What do you do with the water in which you have soaked dried mushrooms? Throw it away? Don’t. It has just as much flavor as the mushrooms themselves. Just get a clean cheesecloth (kata, or any similar fabric), fold it in half, and set it over a bowl. Strain the mushroom in soaking water with a cloth. Use strained liquid for cooking. That’s the secret to this noodle dish.
Egg noodles are available fresh or dried in several shapes and sizes–flat, fine, thin, or thick. Fresh egg noodles in the Philippines are very salty and, except when cooking pancit miki-bihon, I stay away from them. And when I do use fresh egg noodles, I omit the salt altogether.
In cooking Chinese-style noodle dishes, one of the most popular choices is pancit canton, the kind that is wrapped in cellophane. While pancit canton is good for certain recipes, other varieties are better choices for other kinds of dishes. Pancit canton is oily and tends to get soggy when reheated. Try using other varieties of egg noodles. The “straight” ones (much like Italian spaghetti and fettuccini but shorter) do not contain much salt or oil; adjusting seasonings is more under your control. I used flat egg noodles for this dish.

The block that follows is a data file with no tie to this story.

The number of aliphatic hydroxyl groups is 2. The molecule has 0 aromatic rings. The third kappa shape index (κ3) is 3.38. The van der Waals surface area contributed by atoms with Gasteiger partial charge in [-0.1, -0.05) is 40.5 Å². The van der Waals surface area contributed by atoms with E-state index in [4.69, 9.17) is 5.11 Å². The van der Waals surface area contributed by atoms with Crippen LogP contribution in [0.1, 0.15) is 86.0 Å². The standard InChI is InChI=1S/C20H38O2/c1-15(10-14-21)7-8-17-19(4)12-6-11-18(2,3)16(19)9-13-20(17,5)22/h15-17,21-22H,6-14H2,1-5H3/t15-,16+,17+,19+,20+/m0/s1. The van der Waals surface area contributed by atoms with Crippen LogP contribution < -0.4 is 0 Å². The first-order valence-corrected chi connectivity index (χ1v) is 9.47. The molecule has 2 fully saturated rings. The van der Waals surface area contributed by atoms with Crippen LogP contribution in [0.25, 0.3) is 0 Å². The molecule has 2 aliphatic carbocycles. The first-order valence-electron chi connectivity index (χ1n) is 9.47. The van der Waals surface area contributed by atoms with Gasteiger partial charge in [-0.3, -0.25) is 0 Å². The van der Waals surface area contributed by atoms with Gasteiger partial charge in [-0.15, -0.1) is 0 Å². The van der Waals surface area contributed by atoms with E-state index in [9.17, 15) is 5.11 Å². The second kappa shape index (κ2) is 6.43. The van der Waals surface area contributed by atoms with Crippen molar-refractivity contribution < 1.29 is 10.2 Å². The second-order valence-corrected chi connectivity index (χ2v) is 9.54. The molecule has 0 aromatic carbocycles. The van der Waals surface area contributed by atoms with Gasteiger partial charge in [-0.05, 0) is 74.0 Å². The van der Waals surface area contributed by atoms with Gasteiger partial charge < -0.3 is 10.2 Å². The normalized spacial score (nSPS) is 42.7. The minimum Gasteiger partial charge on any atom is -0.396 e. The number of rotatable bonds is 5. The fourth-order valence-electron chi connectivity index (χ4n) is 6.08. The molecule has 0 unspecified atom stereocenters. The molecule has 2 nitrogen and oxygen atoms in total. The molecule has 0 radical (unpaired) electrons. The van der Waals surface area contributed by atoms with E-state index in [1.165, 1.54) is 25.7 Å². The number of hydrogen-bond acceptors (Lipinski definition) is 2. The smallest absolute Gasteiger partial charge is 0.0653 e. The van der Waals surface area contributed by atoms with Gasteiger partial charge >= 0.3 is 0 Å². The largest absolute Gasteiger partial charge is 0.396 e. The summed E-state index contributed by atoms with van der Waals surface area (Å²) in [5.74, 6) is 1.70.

Cook noodles according to package directions. Drain and set aside. Slice the mushrooms. Heat a heavy skillet or wok. Pour oil and heat to the smoking point. Sprinkle salt over diced pork (this is optional, as too much salt at this stage may make the finished dish too salty). Stir-fry diced liempo until quite brown and the texture is almost like chicharon (pork cracklings). Remove from skillet and drain on paper towels.
Reheat oil. Saute garlic and onion. Cook for about 30 seconds, then add julienned carrots. Meanwhile mix mushroom soaking water, soy sauce, oyster sauce, cornstarch, and ground pepper. Pour into skillet or wok and stir until liquid is no longer cloudy. Add noodles to the skillet; return pork. Drizzle sesame seed oil. Toss everything to distribute ingredients evenly and coat noodles with sauce, for about 1 minute.